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SPORTFISHING CHARTER BOAT – 24-foot center console super panga powered by a Yamaha 50 hp 4 stroke outboard that cruises at 30 mph. Excellent tarpon or snook fishing guide boat especially designed for plug casting and fly fishing tarpon and snook.
SPORTFISHING CHARTER – 8 hour Tarpon fishing and Snook sportfishing charters with experienced tarpon fly fishing and snook fishing guide. Maximum of 2 anglers. Bottled water, ice and giant tarpon and snook charter fishing gear is provided. Boat landing is about an hour drive from any Panama City hotel or residence – ground transportation is easily arranged. Sportfishing trip for Snook fishing and Tarpon fishing starting at $550 a day.
SPORT FISHING CHARTER QUARRY – Pacific Tarpon 5 to 250 pounds, Black Snook and White Snook from 5 to 50 pounds.
SPORTFISHING CHARTER COLATERAL QUARRY – Various smaller Pacific Snook species, Pacific Mangrove Snappers, juvenile Cubera Snappers, Corvina, Jacks, Machaca, Grunts and assorted trash fish.
SPORT FISHING CHARTER TACKLE- Assorted Penn spinning reels (penn slammers 260-560 models and 5500-8500 spinfishers and 712z-704z) on Penn, Ugly Stick or Custom snook or tarpon fishing rods, Fly fishing for snook and tarpon is encouraged and welcome for tarpon fishing or snook fishing charters but I provide no fly fishing equipment to first time clients.
SPORTFISHING CHARTER WATER CONDITIONS – Panama sport fishing charters for giant tarpon fishing and snook fishing trips are accomplished on a fairly large Central American tidal river system with several tributaries and creeks. The Bayano River’s meandering length is roughly 30 miles before emptying into the Gulf of Panama where it is approximately a mile wide. Due to the substantial Pacific Ocean tides in this part of Central America the river has a strong current and the water level drops 12 to 20 feet with the tide depending on the moon phase, producing a fast current which optimizes Panama snook fishing opportunities. From May to December water clarity varies depending on tidal flow and rain but the river is mostly calm, perfect for fly fishing snook or just plug casting. Late December to early May (dry season in Central America) there is no rain and water clarity is at its best for Panama snook fishing charters. Due to the prevailing north wind in dry season a 1 - 2 foot chop develops in the afternoons along some sections of the Bayano River. However there are always sections shielded from the wind that are excellent for fly fishing or plug casting to big snook that are busting bait or rampaging giant tarpon.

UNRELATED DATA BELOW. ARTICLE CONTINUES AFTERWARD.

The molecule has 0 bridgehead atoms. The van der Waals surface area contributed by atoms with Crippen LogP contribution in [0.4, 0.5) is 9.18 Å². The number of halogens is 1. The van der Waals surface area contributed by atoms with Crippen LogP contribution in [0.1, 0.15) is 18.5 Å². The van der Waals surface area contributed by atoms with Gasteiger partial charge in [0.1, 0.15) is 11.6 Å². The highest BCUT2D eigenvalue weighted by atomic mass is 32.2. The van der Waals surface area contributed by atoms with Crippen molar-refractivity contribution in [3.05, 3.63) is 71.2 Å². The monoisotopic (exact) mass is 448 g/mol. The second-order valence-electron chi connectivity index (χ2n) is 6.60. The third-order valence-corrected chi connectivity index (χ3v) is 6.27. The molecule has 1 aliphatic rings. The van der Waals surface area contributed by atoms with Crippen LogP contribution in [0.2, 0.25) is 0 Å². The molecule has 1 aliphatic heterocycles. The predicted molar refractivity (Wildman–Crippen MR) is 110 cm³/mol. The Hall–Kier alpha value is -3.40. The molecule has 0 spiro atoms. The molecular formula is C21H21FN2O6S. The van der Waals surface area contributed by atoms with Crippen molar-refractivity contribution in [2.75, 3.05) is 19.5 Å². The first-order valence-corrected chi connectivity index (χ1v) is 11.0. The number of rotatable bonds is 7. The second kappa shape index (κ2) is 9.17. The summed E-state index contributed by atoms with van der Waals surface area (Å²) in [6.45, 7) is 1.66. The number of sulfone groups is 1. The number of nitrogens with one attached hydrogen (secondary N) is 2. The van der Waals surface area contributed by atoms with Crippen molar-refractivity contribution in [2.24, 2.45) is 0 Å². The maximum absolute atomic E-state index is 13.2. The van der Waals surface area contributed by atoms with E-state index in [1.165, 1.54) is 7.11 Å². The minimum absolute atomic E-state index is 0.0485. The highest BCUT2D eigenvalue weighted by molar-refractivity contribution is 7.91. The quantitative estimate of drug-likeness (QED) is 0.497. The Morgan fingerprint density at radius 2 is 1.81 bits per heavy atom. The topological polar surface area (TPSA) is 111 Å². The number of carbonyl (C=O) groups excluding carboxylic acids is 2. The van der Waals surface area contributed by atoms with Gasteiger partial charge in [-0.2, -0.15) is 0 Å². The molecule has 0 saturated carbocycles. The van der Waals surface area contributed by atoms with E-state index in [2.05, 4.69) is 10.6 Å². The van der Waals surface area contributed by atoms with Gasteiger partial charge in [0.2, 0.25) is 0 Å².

In 1847 the Tarpon was described by Valenciennes as 'Large Eyed' or 'Megalops' in Greek which is the Genus it is classified under. While there is little debate over it's placement in the 'Elopiformes' Order there is much deliberation over the family designation of Elopidae or Megalopidae, a family separate from Elopidae within the suborder Elopoidei. Sabalo Real or Tarpon whether from the primitive family Elopidae or Megalopidae is the premier inshore sportfishing gamefish. Panama Tarpon sport fishing charters or tarpon sport fishing trips are the Big Game Safari of inshore recreational fishing. The first written records date from the late 1800 and were of fly fishing for tarpon in Florida. In prehistoric times, there were many more species of tarpon; today, there are just two. Megalops Atlanticus, Tarpon or Sabalo Real which has only one close relative within the genus Megalops- the Oxeye Herring, Oxeye Tarpon (Megalops Cyprinoides) or Indo-Pacific Tarpon that only grows to 60 inches and a weight of between 32 and 40 pounds. This Tarpon is confined to the western Indian Ocean from the Red Sea to South Africa and eastward to the Society Islands, northward to southern Korea, and southward to the Arafura Sea and New South Wales. It is restricted to high islands in Micronesia, and reported as far inland as the lower Shire River in Malawi and the Save-Runde junction in Zimbabwe. There is a well developed Tarpon charter fishing interest and significant tarpon fly fishing consideration for this sportfishing tarpon species along the coastal estuaries of Australia wherever they are established.